Old-world feel surrounded by 300 acres of Pacific Northwest wilderness
Imagine driving a winding road through thick evergreen forest, and as you come to a clearing, a stately Romanesque Revival palace looms beyond. That’s the feeling of arriving at the Lodge at St. Edward State Park, a boutique hotel created from a 1930s Catholic seminary on the shores of Lake Washington. The lodge feels like old-world hotels set in castles or mansions, but rather than manicured grounds it’s surrounded by over 300 acres of Pacific Northwest wilderness.
Inside the Lodge at St. Edward you’ll learn the history of the building, both from photographs and the space itself. The restaurant is set in the old dining hall. There’s a downstairs speakeasy in the old barber shop. Rooms are carved out of old dormitories, and the arched hallways are lined with rotating art. The sunny patios allow guests to bask in the summer sun with a glass of wine, and everything here feels a world away from the bustle of Seattle, less than half an hour south.
A lakeside state park, not far from the city.
If you’re coming to Seattle to experience the city — its museums, neighborhoods, culture and sports — the Lodge at St. Edward State Park can be a little inconvenient. It’s 30 minutes to an hour from downtown, depending on traffic, and though it’s not an impossible option for a city visit, it’s really best suited for experiencing the outdoors.
You’re also not terribly far from Seattle’s eastside cities of Bellevue and Issaquah, which offer their own brands of restaurants, bars and hiking. And if you are looking to get out beyond that, here are some sites that aren’t too far away:
- Lake Washington borders St. Edward State Park. You can access boats, float planes and other waterside amenities a few minutes away in Kenmore.
- Fabled Washington winery Chateau Ste. Michelle and its summer outdoor concerts is in nearby Woodinville, about 15 minutes away.
- Another noted Northwest winemaker, Columbia Winery, is also in Woodinville, 15 minutes away.
- The Sound Garden — yes, the one for which the band was named — is a musical outdoor sculpture in Magnuson Park. It’s about 25 minutes of lakeside driving away.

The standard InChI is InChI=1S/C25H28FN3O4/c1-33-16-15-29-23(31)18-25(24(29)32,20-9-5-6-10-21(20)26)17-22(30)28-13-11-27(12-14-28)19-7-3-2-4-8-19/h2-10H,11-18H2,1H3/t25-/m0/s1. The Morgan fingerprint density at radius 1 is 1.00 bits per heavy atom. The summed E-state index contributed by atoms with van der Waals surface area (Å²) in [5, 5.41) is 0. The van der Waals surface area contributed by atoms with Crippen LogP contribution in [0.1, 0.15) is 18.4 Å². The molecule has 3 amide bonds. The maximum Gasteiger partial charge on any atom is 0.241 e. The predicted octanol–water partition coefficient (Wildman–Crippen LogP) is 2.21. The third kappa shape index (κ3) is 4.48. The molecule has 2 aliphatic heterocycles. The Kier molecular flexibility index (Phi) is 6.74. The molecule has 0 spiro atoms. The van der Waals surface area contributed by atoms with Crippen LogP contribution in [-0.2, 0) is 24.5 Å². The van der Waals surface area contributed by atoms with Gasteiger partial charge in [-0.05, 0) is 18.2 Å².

- If you’re looking to dine off-property, head to the waterfront town of Edmonds. It’s filled with scenic restaurants and friendly bars, plus a ferry terminal if you feel like doing some island hopping.
Old dorm rooms done up for the 2020s, with no two exactly alike
St. Edward’s old seminary dorms are now all modern luxury hotel rooms, but the designers have kept true to the feel of the structure. So the plush furnishings would feel just as right in the 1930s as they do today. Cushy sofas and chairs adorn each room, and the Beauty Rest Black Napa luxury mattresses ensure you’ll recover well from your day in the park.
All rooms also include a 50” or 65” flatscreen HDTV, Nespresso coffee maker, plush robes and slippers and a desk. Walls are covered in old blueprint sketches of the original seminary, so you’ll get a sense of the place’s history while you sleep.
The rooms are broken down into a few simple categories. But remember, since these are old dorm rooms, no two will be exactly the same.
- Classic Queen – This entry-level room is the hotel’s smallest, ranging from 230-350 square feet. It’s available with one or two beds (the two-bed versions are a little bigger) and include a tiled bathroom with all the amenities.
- Classic King – These rooms are mostly the same size as the queen rooms but offer larger beds and typically more space. Literally every room at The Lodge has a view of the park, so the only real variable is bed size and square footage.
- Lodge King – The largest of the king rooms, these offer vaulted ceilings and a top-floor view. They also skew a little larger than the classic kings, at 320-467 square feet.